Four Roosters

Photo by John Kotula.

This is a story about tattoos, a grandfather, two of his grandsons, making art, a road trip, and mortality.

I’m the grandfather. I’m an old guy. I’m in my 80th year, which is a pretentious way of saying I just turned 79. The two grandsons are Sammy and Simon, brothers — 24 and 21 respectively. However, this story takes place three years ago when they were 21 and 18 and I was, you guessed it, 76.

Both the boys separately initiated conversations with me about wanting to get their first tattoos. Both said they wanted to use one of my drawings, probably one of my roosters. This took my breath away. I’m an artist and a consistent theme in my drawings and paintings and prints for many years has been roosters. When Sammy brought up the idea, I said, “I just had this same conversation with Simon.” He said, “Yeah. We’ve been talking about it. We might get matching tattoos if we can agree on the same design.” I sent them four rooster drawings I thought might work, which were not the four roosters referred to in the title of this piece. Well… one of them was… never mind, it’ll get cleared up later. Sammy and Simon picked the same drawing, and we agreed to do it in the summer when I would be visiting them in Portland, Oregon. I said, “I’m paying.” I got no argument there.

In a recent medical study conducted by Kaiser Permanente, 2,500 citizens of Portland were randomly chosen and interviewed by phone, and asked to describe their tattoos. 53% of the people who received a call had tattoos. Every fourth person who acknowledged having been tattooed was offered $50 to attend a screening with a physician’s assistant or a nurse practitioner. In total, 100 screenings were carried out. During a screening, a participant’s tattoos were carefully measured and photographed. Results showed that on average 6.8% of a participant’s body surface was inked. Therefore, extrapolating from this data, with a total population of 583,776, there is approximately, 582 football fields worth of tattooed flesh within the Portland city limits, making it arguably the most tattooed city in the country. (Please note: The study and statistics presented here are fake, but the point is factual.)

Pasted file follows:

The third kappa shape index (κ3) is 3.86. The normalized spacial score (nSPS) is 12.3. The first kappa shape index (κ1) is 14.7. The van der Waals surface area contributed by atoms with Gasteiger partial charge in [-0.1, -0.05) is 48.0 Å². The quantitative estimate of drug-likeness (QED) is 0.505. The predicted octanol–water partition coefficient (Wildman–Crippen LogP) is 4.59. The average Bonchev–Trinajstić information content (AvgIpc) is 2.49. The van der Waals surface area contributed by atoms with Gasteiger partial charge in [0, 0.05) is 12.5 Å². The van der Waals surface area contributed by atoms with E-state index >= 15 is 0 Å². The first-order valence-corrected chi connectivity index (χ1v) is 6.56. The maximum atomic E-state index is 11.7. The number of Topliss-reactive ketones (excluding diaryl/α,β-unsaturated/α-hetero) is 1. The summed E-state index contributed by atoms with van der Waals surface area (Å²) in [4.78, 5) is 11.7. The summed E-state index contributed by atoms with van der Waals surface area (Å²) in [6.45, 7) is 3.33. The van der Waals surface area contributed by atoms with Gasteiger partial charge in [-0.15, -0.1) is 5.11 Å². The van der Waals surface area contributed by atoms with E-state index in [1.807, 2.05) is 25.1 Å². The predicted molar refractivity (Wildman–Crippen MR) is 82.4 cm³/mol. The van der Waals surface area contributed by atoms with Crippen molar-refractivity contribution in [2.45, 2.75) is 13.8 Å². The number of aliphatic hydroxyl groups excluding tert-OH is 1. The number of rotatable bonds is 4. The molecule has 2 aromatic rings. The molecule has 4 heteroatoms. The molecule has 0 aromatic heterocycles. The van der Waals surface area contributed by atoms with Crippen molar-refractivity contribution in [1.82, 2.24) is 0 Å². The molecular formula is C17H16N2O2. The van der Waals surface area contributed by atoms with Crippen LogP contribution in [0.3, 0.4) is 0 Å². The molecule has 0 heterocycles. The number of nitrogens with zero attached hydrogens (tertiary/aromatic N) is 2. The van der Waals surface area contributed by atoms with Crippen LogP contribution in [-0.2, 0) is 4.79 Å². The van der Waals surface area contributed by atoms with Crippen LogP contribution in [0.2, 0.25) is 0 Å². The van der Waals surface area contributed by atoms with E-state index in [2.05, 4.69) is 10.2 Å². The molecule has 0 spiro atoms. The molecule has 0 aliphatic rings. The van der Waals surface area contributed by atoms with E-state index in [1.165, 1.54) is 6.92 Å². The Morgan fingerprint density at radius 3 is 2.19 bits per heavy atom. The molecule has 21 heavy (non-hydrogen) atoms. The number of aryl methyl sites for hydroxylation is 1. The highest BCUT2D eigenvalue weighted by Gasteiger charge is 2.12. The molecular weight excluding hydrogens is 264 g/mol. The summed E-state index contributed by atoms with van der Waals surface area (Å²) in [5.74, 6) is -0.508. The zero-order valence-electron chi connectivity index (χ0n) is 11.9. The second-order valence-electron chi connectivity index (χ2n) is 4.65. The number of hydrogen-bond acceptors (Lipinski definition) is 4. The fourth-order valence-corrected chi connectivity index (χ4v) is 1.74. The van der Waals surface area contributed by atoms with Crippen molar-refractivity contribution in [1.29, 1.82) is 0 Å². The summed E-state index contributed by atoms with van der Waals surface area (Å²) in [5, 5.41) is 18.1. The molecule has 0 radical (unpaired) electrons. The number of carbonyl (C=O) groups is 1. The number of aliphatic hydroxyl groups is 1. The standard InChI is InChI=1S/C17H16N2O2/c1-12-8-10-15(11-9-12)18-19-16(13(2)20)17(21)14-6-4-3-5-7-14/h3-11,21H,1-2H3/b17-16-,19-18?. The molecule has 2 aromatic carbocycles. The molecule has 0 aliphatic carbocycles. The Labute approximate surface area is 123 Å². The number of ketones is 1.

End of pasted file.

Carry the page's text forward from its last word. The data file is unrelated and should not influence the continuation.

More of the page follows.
In the spring of 2021 my wife and I drove cross-country, arriving in Portland in time to celebrate my birthday on May 14. A rooster accompanied us on this trip. Another way roosters show up in my art-making is in the form of masks. I make elaborately painted paper mâché rooster masks. I then pose myself or other people wearing the masks and photograph them. From the drive, I have photos of my rooster alter ego crossing the Ohio state line, admiring various street art, entering Yellowstone National Park, chatting with museum personnel, etc. However, the best use of the rooster masks was at the tattoo parlor.

The boys had decided to get the roosters tattooed on the outsides of their thighs, maybe six inches above their knees. Sammy wanted his on his right leg and Simon on his left, kind of like mirror images of each other. I decided I had to have a talk with them.

At dinner, the night before our appointment, I said, “Do you realize that by getting this design, where you’re getting it on your body, you’re opening yourself to a lifetime of cock jokes?”
They looked at me blankly. “Huh? What do you mean?”

I said, “People saying things like, ‘When I look up your shorts I can see your cock.’ ”

Their grandmother added, “Or ‘That sure is a cute cock you got there.’ ”

After a thoughtful pause, Simon said, “That’s cool.”

Sammy said, “Yeah. I can live with that.”

I looked at their mother. She just rolled her eyes. End of conversation.

I sent a text to the tattoo artist, “Hey, my grandsons are coming in tomorrow to get rooster tattoos. The design is one of my drawings. I also have some papier-mâché rooster masks I made. How would you feel about staging a photo in which you and my grandson put on the rooster masks and it looks like a rooster tattoo artist giving a rooster tattoo to a rooster client? It would only take about five minutes.” He texted back, “I’m in.” In the resulting photo there are the masked tattoo artist and Simon wearing masks. That’s two roosters. You can see the design on Simon’s thigh and there is a copy of the original drawing taped to a light in the background. That’s four roosters.

So, as promised in the beginning, I covered the tattoos, the grandfather, the grandsons, making art and the road trip, but what about “mortality”? I mentioned I’m in my 80th year, right? As I’m driving down the road, there is way more life in the rear view mirror than there is coming at me through the windshield. By getting these tattoos, Sammy and Simon have bestowed on me some presence in the world long after I leave the living. What a thrilling gift. I’m so honored.